How To Escape 8 Discipline Traps


Our best attempts at helping our children learn self-control sometimes reveal that we are in short supply of it ourselves. It’s tricky not to yell, bribe or cave. Understanding how to escape these eight familiar discipline traps can help.

Trap 1. Threats, Not Promises

If you find yourself threatening for the fifth time, “We will all have to leave the beach if you throw sand again,” you’re in this trap. If you make idle threats, your kids will figure it out and probably won’t alter their behavior. You are teaching a dangerous disconnect: It’s okay to say one thing and do another.

The escape: Make your expectations and consequences clear beforehand. Let your kids know what will happen if they misbehave, and stick to your guns every time. Being more proactive initially helps avoid constantly responding to bad behavior. When you have to dole out punishment, make sure the consequence is reasonable and will be carried out. Keep your expectations realistic if you’re placing kids in situations where they will be unduly bored or challenged.

Trap 2. Yelling

Let’s face it. When you’re yelling, you’re not in control of yourself. In a recent study, 88% of parents admitted to screaming at their kids.

The escape:  When your blood pressure goes up, volume should come down. If you are not in the same room, move closer before addressing your child. State your demands in a firm tone. Screaming is ineffective.

Trap 3. Labeling Your Kids

It can be hurtful to voice your disappointment and frustration. When you label your child (“You’re lazy!”), you set him up for counterproductive behavior. It is unfair to compare him to siblings, friends or cousins. Excessive praise (“You’re the smartest!”) can also backfire. Kids who hear these messages and then confront challenge can become depressed or confused. They may avoid trying new things for fear of failure.

The escape:  Stop labeling and comparing. If you have to vent, do it far away from your child’s ears. Frequently what seems like a deficit or weakness is a developmental lag that time and maturity will heal.

Trap 4: Being a buddy, not a parent

It’s natural to want to be a friend to our children. But friends don’t tell their friends to brush their teeth, wear a jacket, work on the book report or get off the phone. That is parent territory.

The escape:  Be willing to be “unpopular.” Recognize that your own needs for acceptance and approval may get in the way of disciplining your kids. Children need to be guided and given boundaries and rules. Giving in and allowing them to cross boundaries will not help them make good choices.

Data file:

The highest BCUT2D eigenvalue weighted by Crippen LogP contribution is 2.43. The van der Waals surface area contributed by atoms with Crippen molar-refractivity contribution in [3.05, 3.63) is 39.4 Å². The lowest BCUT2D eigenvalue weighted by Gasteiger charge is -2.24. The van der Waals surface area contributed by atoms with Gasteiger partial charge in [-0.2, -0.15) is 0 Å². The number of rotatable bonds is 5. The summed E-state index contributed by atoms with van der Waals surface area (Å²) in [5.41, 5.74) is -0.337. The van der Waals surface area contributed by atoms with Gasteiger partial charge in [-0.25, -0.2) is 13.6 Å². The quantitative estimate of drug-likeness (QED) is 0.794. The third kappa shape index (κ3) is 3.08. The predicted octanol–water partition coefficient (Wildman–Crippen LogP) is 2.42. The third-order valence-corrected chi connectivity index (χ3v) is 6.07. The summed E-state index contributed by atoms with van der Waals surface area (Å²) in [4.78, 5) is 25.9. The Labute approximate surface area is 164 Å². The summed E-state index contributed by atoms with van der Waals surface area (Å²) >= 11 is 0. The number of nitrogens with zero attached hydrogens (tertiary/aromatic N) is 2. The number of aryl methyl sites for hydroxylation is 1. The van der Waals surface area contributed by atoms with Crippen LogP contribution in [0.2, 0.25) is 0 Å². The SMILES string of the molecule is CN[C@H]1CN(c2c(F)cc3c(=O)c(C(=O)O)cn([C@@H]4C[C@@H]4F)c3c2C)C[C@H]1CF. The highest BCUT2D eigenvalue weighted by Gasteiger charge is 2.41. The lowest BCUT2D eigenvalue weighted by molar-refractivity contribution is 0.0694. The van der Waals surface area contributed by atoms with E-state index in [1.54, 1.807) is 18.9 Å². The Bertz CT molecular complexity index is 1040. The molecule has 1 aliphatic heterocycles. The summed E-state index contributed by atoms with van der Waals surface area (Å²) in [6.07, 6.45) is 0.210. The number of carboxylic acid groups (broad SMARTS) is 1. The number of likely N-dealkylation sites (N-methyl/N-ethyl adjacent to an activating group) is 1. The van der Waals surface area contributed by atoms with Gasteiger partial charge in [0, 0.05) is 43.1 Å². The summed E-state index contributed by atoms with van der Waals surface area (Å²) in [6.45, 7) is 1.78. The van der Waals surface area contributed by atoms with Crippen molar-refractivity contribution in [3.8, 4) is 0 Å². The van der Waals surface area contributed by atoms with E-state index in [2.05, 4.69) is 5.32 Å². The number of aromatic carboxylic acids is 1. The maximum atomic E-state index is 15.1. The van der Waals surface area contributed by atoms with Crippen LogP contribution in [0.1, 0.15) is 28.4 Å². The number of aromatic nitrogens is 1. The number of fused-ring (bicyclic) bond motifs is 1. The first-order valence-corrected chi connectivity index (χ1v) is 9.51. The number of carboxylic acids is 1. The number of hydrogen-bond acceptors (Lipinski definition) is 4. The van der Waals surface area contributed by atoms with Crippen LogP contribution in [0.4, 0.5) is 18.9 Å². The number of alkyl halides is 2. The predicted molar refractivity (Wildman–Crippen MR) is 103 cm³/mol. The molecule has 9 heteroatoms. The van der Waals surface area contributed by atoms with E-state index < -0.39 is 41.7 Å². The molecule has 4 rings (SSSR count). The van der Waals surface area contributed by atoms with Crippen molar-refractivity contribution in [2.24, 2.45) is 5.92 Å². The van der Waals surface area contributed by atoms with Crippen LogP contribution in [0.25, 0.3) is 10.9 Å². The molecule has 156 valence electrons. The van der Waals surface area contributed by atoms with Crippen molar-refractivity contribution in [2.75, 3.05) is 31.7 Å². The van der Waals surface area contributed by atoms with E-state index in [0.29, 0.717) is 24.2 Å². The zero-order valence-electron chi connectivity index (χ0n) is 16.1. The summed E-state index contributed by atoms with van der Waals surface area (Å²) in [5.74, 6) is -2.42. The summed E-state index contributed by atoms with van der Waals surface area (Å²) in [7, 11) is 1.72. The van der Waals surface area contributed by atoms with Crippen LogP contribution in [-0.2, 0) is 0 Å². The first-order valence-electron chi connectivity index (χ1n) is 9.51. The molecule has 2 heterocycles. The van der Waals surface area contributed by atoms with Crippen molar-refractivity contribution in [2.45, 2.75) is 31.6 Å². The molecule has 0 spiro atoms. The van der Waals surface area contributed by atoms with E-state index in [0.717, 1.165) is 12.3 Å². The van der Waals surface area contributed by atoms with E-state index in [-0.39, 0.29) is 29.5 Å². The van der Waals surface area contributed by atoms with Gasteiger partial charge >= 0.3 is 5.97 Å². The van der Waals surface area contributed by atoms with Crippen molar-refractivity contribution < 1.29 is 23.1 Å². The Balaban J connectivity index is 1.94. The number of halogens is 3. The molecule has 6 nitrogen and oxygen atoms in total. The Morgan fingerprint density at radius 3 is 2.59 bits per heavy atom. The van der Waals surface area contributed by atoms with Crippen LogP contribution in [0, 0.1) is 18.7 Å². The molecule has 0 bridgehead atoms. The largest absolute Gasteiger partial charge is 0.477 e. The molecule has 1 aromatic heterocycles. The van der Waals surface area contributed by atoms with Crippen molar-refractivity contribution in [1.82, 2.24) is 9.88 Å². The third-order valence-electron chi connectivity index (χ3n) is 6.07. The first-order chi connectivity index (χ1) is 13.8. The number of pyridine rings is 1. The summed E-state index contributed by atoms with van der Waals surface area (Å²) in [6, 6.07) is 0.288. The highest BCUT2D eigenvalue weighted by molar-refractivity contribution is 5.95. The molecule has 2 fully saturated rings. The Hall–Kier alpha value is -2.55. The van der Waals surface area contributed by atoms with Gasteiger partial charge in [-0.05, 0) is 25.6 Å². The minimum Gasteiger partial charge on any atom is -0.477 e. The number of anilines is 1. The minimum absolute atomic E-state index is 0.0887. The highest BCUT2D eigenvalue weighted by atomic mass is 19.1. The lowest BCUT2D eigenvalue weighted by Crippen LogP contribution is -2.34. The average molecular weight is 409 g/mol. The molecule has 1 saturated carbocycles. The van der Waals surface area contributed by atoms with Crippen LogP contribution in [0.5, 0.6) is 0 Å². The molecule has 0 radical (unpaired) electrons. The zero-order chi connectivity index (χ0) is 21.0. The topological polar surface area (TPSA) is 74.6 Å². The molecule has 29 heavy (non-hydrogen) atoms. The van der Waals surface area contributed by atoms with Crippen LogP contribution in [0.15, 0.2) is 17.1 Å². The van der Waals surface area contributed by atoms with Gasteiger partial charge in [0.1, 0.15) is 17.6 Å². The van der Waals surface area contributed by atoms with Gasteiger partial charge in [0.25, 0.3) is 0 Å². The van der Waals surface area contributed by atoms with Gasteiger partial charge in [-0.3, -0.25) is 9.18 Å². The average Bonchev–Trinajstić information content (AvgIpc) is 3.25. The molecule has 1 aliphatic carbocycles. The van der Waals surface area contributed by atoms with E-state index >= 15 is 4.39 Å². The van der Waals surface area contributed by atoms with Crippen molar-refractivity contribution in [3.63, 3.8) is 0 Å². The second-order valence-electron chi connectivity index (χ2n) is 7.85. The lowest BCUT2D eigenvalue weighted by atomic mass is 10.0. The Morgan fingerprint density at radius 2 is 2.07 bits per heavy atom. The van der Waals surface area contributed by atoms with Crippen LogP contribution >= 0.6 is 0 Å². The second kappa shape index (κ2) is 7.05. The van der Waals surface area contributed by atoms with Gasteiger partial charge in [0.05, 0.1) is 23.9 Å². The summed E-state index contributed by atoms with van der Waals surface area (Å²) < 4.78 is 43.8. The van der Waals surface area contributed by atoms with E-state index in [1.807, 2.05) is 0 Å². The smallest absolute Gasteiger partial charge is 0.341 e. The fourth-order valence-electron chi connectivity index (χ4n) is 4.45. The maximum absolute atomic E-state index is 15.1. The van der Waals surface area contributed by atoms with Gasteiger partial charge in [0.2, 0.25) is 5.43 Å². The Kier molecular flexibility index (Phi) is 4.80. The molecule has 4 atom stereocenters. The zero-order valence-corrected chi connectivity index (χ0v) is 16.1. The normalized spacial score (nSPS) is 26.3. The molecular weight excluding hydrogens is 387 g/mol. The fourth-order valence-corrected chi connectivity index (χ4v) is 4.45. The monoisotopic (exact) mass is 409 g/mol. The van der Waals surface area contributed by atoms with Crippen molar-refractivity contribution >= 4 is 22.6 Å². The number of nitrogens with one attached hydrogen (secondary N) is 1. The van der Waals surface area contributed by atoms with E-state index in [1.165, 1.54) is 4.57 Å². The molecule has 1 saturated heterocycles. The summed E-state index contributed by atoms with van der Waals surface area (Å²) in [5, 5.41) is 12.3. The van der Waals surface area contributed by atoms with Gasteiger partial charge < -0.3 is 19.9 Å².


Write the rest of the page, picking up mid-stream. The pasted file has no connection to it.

Trap 5: Unrealistic expectations

Maybe your toddler refuses to share his Legos with a visiting playmate who has no trouble sharing. You’re getting nowhere trying to change his behavior, but you might simply be expecting too much of your developing child.

The escape:  Be patient. Understanding your child’s unique disposition is key. To set her up for success, recognize cues that she is not ready for a developmental achievement. If you frequently go head-to-head on the same issue, it is possible she is not yet equipped to move forward.

Trap 6. Motivating with food, toys, or money

You can easily become a slave to your kids this way. Whenever you say “if you….I will give you…,” you are entering the danger zone. Bribing is different than rewarding your children for good behavior.

The escape:  Just say no to bribes. When your child displays good behavior, praise her efforts afterward. Occasionally, it’s okay to recognize a pattern of good behavior with a reward that has not been promised.

Trap 7. Long explanations

It is unwise to explain rules with lengthy monologues. Not only do kids have limited attention spans, you could be giving them the opportunity to negotiate themselves out of good behavior.

The escape:  Keep it simple. Expect your kids to obey without excessive communication. If you’ve already showed your kids how to brush their teeth, then “brush ’em good” is all they need to hear.

Trap 8: Not listening

If your kids aren’t listening, one cause could be your own inability to hear them. If you do all the talking, you are modeling poor listening skills. Your kids may learn these skills and suffer socially.

The escape:  Talk less. Listening is one of the most powerful ways to show love to our children. It is a skill at which we can all improve.

Michele Ranard is a counselor and freelance writer.


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